In your experience as an LPC-S, what recourse does my friend, an LPC-A have when their license is being held after completion of all board requirements but the LPC-S is refusing to sign off on the upgrade form? Because she adamantly believes they own and are running a private practice regardless of the new rules? Which she is NOT, nor does she have any intention to do so while in supervision! All of this is based on adverts the LPC-S found on spurious websites advertising LPCs.

    My friend appealed and explained to her that she had not posted any of those adverts and had no power to take them down. The few she called explained to her that as long as she has an NPI number (required of all healthcare personnel), she would always appear on these websites. She has sent a complaint against the LPC-S to the board as a last recourse. Now, It does appear that the board is investigating her rather than the LPC-S as they have asked for ALL the documentation with respect to her work for the last 18 months now going on 24 months. Is this fair? She’s beside herself, as school loan payments and other financial situations are becoming more and more unbearable.

    The LPC-S, after 18 months of supervision, had stated she would no longer supervise my friend if she did not take down the adverts (from websites my friend doesn’t even know exist). At which point in time, she searched for and found another supervisor (after going through the proper BHEC notification process regarding such). Her new LPC-s also tried to appeal to the former LPC-S, to no avail. The next thing was the former LPC-S started to insinuate that my friend was and has been dishonest (which is a very personal affront to say the least) and would not recommend her licensing. Is this an ethical issue or one in which LPC-S’s believe they can exercise the power they have over the lives LPC-A’s? I would appreciate your kind and honest response as well as what should my friend do now beyond getting more and more in debt with are credit rating nose diving.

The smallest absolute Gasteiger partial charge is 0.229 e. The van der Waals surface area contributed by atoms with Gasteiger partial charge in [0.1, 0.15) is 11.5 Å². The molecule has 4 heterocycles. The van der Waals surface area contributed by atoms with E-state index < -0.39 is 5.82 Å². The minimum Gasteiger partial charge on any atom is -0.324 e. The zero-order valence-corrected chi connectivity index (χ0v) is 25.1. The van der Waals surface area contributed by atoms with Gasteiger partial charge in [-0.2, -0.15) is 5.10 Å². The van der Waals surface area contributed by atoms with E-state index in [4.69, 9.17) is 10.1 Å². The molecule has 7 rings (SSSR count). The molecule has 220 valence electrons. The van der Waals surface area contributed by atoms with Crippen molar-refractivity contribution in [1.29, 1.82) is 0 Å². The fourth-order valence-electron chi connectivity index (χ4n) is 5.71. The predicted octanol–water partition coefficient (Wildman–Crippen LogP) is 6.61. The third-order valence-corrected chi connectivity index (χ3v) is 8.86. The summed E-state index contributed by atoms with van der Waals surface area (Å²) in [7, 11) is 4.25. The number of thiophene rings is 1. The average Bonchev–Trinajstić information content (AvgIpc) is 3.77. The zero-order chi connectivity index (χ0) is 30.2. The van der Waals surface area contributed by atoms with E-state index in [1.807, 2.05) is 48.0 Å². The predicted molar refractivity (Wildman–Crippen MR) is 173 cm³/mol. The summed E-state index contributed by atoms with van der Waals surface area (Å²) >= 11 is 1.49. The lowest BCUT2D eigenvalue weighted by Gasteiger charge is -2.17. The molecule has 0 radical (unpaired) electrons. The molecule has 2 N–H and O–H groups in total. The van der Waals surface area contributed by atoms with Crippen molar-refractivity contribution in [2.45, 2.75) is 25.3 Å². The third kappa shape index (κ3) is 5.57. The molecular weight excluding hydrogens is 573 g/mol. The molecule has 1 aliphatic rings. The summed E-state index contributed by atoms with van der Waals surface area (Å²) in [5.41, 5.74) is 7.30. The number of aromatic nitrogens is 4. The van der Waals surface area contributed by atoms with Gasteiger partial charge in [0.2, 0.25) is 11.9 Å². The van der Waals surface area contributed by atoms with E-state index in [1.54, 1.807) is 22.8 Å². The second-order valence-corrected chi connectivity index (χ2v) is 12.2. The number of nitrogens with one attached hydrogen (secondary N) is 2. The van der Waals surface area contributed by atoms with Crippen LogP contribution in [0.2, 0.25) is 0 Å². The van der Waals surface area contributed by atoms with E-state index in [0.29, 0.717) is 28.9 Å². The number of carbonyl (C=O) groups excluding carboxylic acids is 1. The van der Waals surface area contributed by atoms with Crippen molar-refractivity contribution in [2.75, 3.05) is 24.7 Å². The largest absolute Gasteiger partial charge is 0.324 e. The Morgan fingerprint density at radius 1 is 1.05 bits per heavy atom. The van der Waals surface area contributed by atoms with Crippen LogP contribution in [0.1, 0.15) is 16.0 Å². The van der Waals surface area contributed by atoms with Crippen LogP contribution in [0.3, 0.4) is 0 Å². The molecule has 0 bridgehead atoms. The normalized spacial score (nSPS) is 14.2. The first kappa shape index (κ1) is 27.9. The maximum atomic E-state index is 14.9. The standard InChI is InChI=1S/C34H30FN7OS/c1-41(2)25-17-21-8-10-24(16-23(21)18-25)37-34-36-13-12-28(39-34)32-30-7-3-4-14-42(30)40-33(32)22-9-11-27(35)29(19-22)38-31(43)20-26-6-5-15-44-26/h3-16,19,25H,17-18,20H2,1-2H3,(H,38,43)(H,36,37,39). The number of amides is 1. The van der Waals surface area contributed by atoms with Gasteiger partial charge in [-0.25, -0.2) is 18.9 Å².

• Kathleen Mills on January 11, 2024 at 3:37 pm

      A couple of observations, Henry…

      1. While you have provided a 3rd-party, rough overview of what sounds like a most unfortunate event there are simply not enough details provided to make a judgement one way or another, nor would it be advisable for me to do so in this forum since the proper place to work this issue out is the BHEC complaint process.

      2. The complaint process for licensees IS the “due process” in which all evidence will be gathered collated, reviewed, and the rulebook will be adhered to, by the investigative team. Once someone enters the investigative process any/all evidence is evaluated. Have your friend provide a sequential, highly detailed, emotionless response to all BHEC inquiries when requested to do so.

      3. From a purely legal standpoint, and without sounding callous I hope, your friend’s financial situation while surely urgent and distressing in her mind and yours, is totally irrelevant to resolving the main issue here which looks to be determining why the supervisor refuses to sign off on your friend’s hours. The complaint process should fairly ferret that out.

      Prayers for your friend. Prayers for a successful resolution.